Heartland Assays

3-Methlyhistidine Analysis

Heartland Assays provides 3-methylhistidine (3MH) analysis. Laboratory supervisor Dr. John A. Rathmacher has had extensive experience working with amino acids and specializes in the analysis of 3MH. Dr. Rathmacher has over 10-refereed publications and 20 abstracts relating to 3MH and its use in accessing muscle protein turnover. Heartland can analyze various samples, including those from lab animals, humans, cell cultures and tissues.

Urinary 3-methylhistidine

Urinary 3MH is important in the measurement of skeletal muscle (myofibrillar) protein breakdown. The procedure of measuring urinary 3MH entails a quantitative collection of urine, with the assumption that no metabolism of 3MH has occurred after being released from actin and myosin. If the precursor pool of 3MH (3MH bound to muscle protein) can be determined, then a fractional breakdown rate can be calculated; otherwise the measured amount of urinary 3MH can be used as an index of protein degradation.





3MH will be quantified using an internal standard (ISTD) method. A dueterated-3MH molecule will be used for the procedure of the analysis and quantification as the ISTD. 3MH will be analyzed by gas chromatography/mass spectrometry in the laboratory using procedures developed by Dr. Rathmacher.1,2 All methods developed in the laboratory adhere to Good Laboratory Practices (GLP). These practices also utilize precision, accuracy, and quality control requirements that have been outlined in our procedures. All the data obtained during the procedure will be recorded in an Excel spreadsheet as a value of nmol/mL, unless the 24-h urine volume is provided prior to the analysis. If the customer provides this value, the results will instead be recorded as µmol/day.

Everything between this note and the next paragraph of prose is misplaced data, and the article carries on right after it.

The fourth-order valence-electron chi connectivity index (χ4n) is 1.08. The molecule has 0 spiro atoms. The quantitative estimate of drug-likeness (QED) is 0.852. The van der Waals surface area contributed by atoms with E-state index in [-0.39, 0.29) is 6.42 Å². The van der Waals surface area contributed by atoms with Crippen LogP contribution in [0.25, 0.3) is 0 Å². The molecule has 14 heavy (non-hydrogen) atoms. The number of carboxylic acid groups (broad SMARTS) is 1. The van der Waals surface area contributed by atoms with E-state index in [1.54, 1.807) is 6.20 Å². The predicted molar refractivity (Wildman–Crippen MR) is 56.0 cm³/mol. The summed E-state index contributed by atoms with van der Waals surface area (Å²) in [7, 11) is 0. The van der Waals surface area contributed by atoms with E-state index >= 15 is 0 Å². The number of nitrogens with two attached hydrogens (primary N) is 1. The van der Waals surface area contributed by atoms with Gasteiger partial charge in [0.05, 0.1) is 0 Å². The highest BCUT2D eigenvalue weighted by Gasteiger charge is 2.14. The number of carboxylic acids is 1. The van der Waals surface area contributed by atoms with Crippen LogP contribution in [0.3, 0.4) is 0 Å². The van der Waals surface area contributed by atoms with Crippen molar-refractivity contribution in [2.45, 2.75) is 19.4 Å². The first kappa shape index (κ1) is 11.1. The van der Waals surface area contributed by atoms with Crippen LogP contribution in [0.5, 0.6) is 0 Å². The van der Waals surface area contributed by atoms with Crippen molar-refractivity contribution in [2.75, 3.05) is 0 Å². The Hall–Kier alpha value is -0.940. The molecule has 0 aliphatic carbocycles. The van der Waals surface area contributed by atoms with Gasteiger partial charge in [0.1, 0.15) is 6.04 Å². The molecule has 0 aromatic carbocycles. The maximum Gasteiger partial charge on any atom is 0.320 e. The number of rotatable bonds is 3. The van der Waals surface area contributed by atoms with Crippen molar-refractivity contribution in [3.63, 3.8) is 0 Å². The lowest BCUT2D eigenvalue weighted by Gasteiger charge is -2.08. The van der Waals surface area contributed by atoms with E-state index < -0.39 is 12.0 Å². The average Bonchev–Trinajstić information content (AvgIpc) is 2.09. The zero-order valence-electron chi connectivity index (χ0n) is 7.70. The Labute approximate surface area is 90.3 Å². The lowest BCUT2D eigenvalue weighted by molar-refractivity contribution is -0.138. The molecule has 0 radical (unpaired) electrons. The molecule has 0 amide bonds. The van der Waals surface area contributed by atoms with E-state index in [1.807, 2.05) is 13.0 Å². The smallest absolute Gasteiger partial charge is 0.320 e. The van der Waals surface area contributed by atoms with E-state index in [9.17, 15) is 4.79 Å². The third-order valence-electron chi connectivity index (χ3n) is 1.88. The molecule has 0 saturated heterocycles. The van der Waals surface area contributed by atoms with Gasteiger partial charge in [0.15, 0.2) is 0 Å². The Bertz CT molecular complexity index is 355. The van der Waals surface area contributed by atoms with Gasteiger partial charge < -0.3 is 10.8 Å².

Works Cited

  1. Rathmacher J.A., Link G.A., Flakoll P.J, and Nissen S.L. 1992. Gas chromatographic mass spectrometric analysis of stable isotopes of 3-methylhistidine in biological fluids: application to plasma kinetics in vivo. Biol. Mass Spectrom. 21: 560-566. View Abstract
  2. Rathmacher J.A., Flakoll P.J., and Nissen S.L. 1995. A compartmental model of 3-methylhistidine metabolism in humans. Am. J. Physiol. 269 32: E193-E198. View Abstract


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